The U.S. Department of Commerce reportedly terminated an $80.5 million grant made to the Louisiana State Board of Regents because it did not accept changes that Louisiana Governor Bobby Jindal wanted to make to the project. According to a letter from a Commerce Department grants officer to the Board of Regents obtained by StimulatingBroadband.com, the termination occurred because of a “pattern of schedule delays, uncertainties and contingencies” that demonstrated “a lack of management ability and control by Louisiana to get this project built on schedule and on budget.”
The award for construction of a fiber network to interconnect research and education institutions in Louisiana was made back in the first round of stimulus awards, but plans reportedly had stalled. Rather than lay new fiber, Jindal apparently wanted the network to use existing network facilities from established carriers. The Department of Commerce, which administers the broadband stimulus program through National Telecommunications and Information Administration, appears to have made the right call in denying the use of funds for that approach as it was not in keeping with the broadband infrastructure program’s mission of funding new network construction.
Funding for a similar state network project in Wisconsin that would have used leased facilities previously was rejected by the state government. At the time, the state said it was concerned about project risks and liabilities but it is possible that the state made that decision because it believed that the award would have been canceled otherwise.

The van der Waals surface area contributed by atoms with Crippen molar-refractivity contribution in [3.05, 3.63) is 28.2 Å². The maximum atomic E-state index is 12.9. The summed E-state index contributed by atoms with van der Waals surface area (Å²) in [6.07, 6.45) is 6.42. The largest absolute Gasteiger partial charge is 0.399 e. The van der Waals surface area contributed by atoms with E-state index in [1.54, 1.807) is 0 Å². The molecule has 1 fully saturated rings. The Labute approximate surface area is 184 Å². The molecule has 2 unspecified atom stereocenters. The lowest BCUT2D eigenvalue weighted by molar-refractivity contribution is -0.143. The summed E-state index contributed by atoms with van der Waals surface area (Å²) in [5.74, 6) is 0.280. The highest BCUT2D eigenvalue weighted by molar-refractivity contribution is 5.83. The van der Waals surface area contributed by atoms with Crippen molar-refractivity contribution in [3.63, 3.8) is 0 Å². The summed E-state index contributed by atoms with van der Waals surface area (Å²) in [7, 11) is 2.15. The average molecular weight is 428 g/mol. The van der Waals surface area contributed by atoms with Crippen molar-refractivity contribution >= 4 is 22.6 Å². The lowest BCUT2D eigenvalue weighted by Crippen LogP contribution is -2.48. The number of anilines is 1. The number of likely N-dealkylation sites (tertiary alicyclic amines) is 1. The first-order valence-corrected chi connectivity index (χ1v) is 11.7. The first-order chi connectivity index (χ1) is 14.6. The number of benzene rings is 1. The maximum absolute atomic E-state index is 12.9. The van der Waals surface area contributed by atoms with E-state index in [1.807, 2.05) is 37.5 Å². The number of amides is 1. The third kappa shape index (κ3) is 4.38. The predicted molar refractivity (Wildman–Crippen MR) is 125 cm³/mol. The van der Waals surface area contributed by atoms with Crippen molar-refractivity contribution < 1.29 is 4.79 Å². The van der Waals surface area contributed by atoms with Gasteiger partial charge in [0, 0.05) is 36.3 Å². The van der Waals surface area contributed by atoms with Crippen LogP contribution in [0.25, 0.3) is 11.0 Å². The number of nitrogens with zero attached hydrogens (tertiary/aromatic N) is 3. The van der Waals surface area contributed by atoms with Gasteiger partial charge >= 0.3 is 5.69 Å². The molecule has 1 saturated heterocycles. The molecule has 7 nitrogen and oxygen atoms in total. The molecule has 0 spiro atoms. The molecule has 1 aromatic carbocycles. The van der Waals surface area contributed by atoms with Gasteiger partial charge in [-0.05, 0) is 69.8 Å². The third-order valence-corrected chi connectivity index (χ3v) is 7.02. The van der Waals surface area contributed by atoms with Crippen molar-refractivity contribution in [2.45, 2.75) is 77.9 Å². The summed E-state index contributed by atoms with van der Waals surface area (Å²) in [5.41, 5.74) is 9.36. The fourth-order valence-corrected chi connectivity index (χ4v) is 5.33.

It’s not clear how big a factor project delays were in the Department of Commerce’s decision to terminate the Louisiana award, but it’s likely that delays played a key role. The Rural Utilities Service, which along with the NTIA is administering the broadband stimulus program, recently advised any stimulus winners that had not yet completed paperwork to obtain their awards to do so quickly. Otherwise funds could be at risk of being rescinded, the RUS said.
If a broadband stimulus award is terminated or rejected by a winner, funds are returned to federal coffers and are not re-awarded. Accordingly, some people in Congress apparently are eyeing unclaimed stimulus awards as a possible way of helping to balance the U.S. budget.
“The tone around the debate is raising red flags,” said Kathleen Merrigan, Deputy Secretary for the Department of Agriculture, the parent organization of the RUS, in a conference call with rural carriers earlier this month. A large portion stimulus awards made by the RUS went to rural carriers.
To date at least $118 million in broadband stimulus awards have been declined by their winners. But until now there have been few cases of awards being terminated by the awarding